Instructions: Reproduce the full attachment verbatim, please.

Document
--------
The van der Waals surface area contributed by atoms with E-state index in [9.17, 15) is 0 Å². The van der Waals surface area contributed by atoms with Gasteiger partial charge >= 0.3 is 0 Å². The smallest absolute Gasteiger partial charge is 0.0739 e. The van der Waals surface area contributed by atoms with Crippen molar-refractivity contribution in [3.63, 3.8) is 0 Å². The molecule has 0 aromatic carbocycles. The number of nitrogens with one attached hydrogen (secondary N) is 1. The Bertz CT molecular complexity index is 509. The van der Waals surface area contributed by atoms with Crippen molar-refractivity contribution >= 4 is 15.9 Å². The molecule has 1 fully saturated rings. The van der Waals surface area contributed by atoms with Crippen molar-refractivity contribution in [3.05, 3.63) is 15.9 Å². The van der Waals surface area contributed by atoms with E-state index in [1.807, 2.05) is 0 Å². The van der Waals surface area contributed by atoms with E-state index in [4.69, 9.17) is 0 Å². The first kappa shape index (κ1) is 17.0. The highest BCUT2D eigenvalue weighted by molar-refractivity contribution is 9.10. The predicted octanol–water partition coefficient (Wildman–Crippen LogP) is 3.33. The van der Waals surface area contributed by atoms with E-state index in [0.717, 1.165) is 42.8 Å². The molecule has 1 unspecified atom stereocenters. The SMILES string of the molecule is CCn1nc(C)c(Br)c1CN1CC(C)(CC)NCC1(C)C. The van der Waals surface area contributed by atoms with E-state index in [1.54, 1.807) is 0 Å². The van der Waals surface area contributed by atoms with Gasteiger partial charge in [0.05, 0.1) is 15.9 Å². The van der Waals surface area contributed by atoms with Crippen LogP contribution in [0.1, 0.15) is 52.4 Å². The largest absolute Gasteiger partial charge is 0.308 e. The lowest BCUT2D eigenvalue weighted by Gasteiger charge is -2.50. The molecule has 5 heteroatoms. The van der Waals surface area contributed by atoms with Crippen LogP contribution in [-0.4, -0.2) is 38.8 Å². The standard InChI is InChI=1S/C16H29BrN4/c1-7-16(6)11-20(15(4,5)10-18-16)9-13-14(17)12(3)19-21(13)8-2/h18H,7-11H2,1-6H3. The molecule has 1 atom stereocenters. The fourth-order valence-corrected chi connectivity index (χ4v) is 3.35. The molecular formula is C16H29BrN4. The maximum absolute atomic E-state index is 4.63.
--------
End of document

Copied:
The van der Waals surface area contributed by atoms with E-state index in [9.17, 15) is 0 Å². The van der Waals surface area contributed by atoms with Gasteiger partial charge >= 0.3 is 0 Å². The smallest absolute Gasteiger partial charge is 0.0739 e. The van der Waals surface area contributed by atoms with Crippen molar-refractivity contribution in [3.63, 3.8) is 0 Å². The molecule has 0 aromatic carbocycles. The number of nitrogens with one attached hydrogen (secondary N) is 1. The Bertz CT molecular complexity index is 509. The van der Waals surface area contributed by atoms with Crippen molar-refractivity contribution >= 4 is 15.9 Å². The molecule has 1 fully saturated rings. The van der Waals surface area contributed by atoms with Crippen molar-refractivity contribution in [3.05, 3.63) is 15.9 Å². The van der Waals surface area contributed by atoms with E-state index in [1.807, 2.05) is 0 Å². The van der Waals surface area contributed by atoms with E-state index in [4.69, 9.17) is 0 Å². The first kappa shape index (κ1) is 17.0. The highest BCUT2D eigenvalue weighted by molar-refractivity contribution is 9.10. The predicted octanol–water partition coefficient (Wildman–Crippen LogP) is 3.33. The van der Waals surface area contributed by atoms with E-state index in [0.717, 1.165) is 42.8 Å². The molecule has 1 unspecified atom stereocenters. The SMILES string of the molecule is CCn1nc(C)c(Br)c1CN1CC(C)(CC)NCC1(C)C. The van der Waals surface area contributed by atoms with E-state index in [1.54, 1.807) is 0 Å². The van der Waals surface area contributed by atoms with Gasteiger partial charge in [0.05, 0.1) is 15.9 Å². The van der Waals surface area contributed by atoms with Crippen LogP contribution in [0.1, 0.15) is 52.4 Å². The largest absolute Gasteiger partial charge is 0.308 e. The lowest BCUT2D eigenvalue weighted by Gasteiger charge is -2.50. The molecule has 5 heteroatoms. The van der Waals surface area contributed by atoms with Crippen LogP contribution in [-0.4, -0.2) is 38.8 Å². The standard InChI is InChI=1S/C16H29BrN4/c1-7-16(6)11-20(15(4,5)10-18-16)9-13-14(17)12(3)19-21(13)8-2/h18H,7-11H2,1-6H3. The molecule has 1 atom stereocenters. The fourth-order valence-corrected chi connectivity index (χ4v) is 3.35. The molecular formula is C16H29BrN4. The maximum absolute atomic E-state index is 4.63.